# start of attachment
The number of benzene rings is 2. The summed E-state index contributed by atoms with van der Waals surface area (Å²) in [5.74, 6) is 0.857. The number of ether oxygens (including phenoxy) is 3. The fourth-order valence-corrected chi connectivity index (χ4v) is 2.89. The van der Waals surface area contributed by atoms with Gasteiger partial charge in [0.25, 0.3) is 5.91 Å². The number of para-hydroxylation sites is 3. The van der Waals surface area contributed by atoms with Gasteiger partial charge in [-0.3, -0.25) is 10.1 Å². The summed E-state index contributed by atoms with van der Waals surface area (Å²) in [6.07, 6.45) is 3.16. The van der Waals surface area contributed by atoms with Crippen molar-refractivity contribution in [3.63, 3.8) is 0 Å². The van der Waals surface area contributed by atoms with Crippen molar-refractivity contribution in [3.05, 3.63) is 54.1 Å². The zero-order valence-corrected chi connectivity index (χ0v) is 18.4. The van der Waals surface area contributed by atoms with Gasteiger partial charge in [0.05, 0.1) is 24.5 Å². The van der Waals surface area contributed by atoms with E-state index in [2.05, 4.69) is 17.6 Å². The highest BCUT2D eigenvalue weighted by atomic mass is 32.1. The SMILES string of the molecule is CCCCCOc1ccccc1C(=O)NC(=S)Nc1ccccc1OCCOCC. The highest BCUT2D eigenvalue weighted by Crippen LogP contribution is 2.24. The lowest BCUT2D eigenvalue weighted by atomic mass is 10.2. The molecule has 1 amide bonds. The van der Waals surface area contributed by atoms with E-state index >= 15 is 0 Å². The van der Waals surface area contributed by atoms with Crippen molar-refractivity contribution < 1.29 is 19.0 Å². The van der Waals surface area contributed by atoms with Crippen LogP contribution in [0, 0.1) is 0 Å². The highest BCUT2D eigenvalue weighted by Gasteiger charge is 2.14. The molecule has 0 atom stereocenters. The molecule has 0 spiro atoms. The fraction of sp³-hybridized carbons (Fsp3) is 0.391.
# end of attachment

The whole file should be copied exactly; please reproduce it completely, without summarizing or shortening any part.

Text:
The number of benzene rings is 2. The summed E-state index contributed by atoms with van der Waals surface area (Å²) in [5.74, 6) is 0.857. The number of ether oxygens (including phenoxy) is 3. The fourth-order valence-corrected chi connectivity index (χ4v) is 2.89. The van der Waals surface area contributed by atoms with Gasteiger partial charge in [0.25, 0.3) is 5.91 Å². The number of para-hydroxylation sites is 3. The van der Waals surface area contributed by atoms with Gasteiger partial charge in [-0.3, -0.25) is 10.1 Å². The summed E-state index contributed by atoms with van der Waals surface area (Å²) in [6.07, 6.45) is 3.16. The van der Waals surface area contributed by atoms with Crippen molar-refractivity contribution in [3.63, 3.8) is 0 Å². The van der Waals surface area contributed by atoms with Crippen molar-refractivity contribution in [3.05, 3.63) is 54.1 Å². The zero-order valence-corrected chi connectivity index (χ0v) is 18.4. The van der Waals surface area contributed by atoms with Gasteiger partial charge in [0.05, 0.1) is 24.5 Å². The van der Waals surface area contributed by atoms with E-state index in [2.05, 4.69) is 17.6 Å². The highest BCUT2D eigenvalue weighted by atomic mass is 32.1. The SMILES string of the molecule is CCCCCOc1ccccc1C(=O)NC(=S)Nc1ccccc1OCCOCC. The highest BCUT2D eigenvalue weighted by Crippen LogP contribution is 2.24. The lowest BCUT2D eigenvalue weighted by atomic mass is 10.2. The molecule has 1 amide bonds. The van der Waals surface area contributed by atoms with E-state index >= 15 is 0 Å². The van der Waals surface area contributed by atoms with Crippen molar-refractivity contribution < 1.29 is 19.0 Å². The van der Waals surface area contributed by atoms with Crippen LogP contribution in [0, 0.1) is 0 Å². The highest BCUT2D eigenvalue weighted by Gasteiger charge is 2.14. The molecule has 0 atom stereocenters. The molecule has 0 spiro atoms. The fraction of sp³-hybridized carbons (Fsp3) is 0.391.